Making the most out of Johnsongrass
June 28, 2019
By Abbi Ross
U of A System Division of Agriculture
- Johnsongrass can release prussic acid when under stress
- Cows will graze on Johnsongrass heavily
- Horses should not graze on Johnsongrass
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FAYETTEVILLE, Ark. — Livestock producers have a love-hate relationship with Johnsongrass, which can be helpful or harmful, depending on the situation, said Dirk Philipp, associate professor-animal science for the University of Arkansas System Division of Agriculture.
It can be very persistent, and has thick rhizomes that enable it to not only survive long-term, but also to spread easily, said Dirk Philipp, an associate professor for the animal science department.
On the one hand, “Johnsongrass is devoured by cattle, they go for it no matter how seemingly nutritious the rest of the pasture appears,” Philipp said.
However, Johnsongrass has a nasty habit. When stressed by drought, frost, or other factors, it produces prussic acid, which can be toxic to livestock at high rates. Horses are less susceptible to prussic acid than ruminants, but low exposure over time can create separate health issues. Equines should not graze on sorghum-type forages, including Johnsongrass.
On the plus side, Johnsongrass greens up along with bermudagrass, providing warm-season grazing. If a rancher is grazing livestock on a pasture with Johnsongrass along with a base forage such as tall fescue and bermudagrass, it’s important to pay attention to the Johnson grass growth stage. Fresh, young re-growth, or stressed, dry Johnsongrass leaves may have toxic levels of prussic acid. Johnsongrass plants should be 18 inches tall before grazing begins.
“When in doubt, make sure cattle have access to other forage or roughage. If there are only moderate amounts of Johnsongrass available, toxic effects on cattle are unlikely,” Philipp said, adding that “Johnsongrass is also great for haying as the prussic acid concentrations, if any, declines substantially during hay storage.”
For livestock owners who want to get rid of Johnsongrass, there are multiple methods including:
- Spraying with a recommended herbicide when the grass gets about 12 inches high. However, this can be costly – up to $40 an acre – if the grower wants to keep the base forage.
- “Wiping” Johnsongrass with glyphosate products, but this requires special equipment.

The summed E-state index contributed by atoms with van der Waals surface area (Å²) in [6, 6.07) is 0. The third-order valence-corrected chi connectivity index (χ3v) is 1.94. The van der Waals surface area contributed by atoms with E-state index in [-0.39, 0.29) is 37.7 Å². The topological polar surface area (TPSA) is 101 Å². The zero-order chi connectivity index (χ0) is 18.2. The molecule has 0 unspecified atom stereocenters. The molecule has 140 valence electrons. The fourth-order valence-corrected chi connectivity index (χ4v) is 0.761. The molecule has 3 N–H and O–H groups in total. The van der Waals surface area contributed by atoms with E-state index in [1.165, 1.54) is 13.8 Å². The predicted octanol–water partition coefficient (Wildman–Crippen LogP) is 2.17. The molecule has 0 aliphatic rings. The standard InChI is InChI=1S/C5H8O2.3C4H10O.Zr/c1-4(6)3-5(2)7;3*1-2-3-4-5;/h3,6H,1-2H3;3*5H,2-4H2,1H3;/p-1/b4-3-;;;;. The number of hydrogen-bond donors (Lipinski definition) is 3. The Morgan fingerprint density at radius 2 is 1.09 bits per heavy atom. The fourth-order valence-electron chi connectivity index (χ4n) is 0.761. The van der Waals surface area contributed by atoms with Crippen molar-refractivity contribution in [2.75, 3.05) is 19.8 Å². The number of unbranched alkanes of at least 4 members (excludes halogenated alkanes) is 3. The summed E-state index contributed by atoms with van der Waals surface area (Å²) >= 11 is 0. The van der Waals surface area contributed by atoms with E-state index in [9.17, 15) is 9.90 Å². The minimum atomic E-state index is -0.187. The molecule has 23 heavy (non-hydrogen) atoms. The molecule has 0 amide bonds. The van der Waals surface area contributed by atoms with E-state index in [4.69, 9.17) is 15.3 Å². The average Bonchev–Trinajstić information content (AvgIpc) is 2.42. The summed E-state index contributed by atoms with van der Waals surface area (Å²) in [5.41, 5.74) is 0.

- Grazing repeatedly with cattle to defoliate the plants will drastically reduce Johnsongrass occurrence.
Additionally, Philipp said “if you have horses and want to sue the same paddock, let cattle graze first to reduce exposure to Johnsongrass.”
To learn more about Division of Agriculture research, visit the Arkansas Agricultural Experiment Station website: https://aaes.uark.edu. Follow us on Twitter at @ArkAgResearch and Instagram at ArkAgResearch.
About the Division of Agriculture
The University of Arkansas System Division of Agriculture’s mission is to strengthen agriculture, communities, and families by connecting trusted research to the adoption of best practices. Through the Agricultural Experiment Station and the Cooperative Extension Service, the Division of Agriculture conducts research and extension work within the nation’s historic land grant education system.
The Division of Agriculture is one of 20 entities within the University of Arkansas System. It has offices in all 75 counties in Arkansas and faculty on five system campuses.
The University of Arkansas System Division of Agriculture offers all its Extension and Research programs to all eligible persons without regard to race, color, sex, gender identity, sexual orientation, national origin, religion, age, disability, marital or veteran status, genetic information, or any other legally protected status, and is an Affirmative Action/Equal Opportunity Employer.
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Media Contact: Mary Hightower
Dir. of Communication Services
U of A System Division of Agriculture
Cooperative Extension Service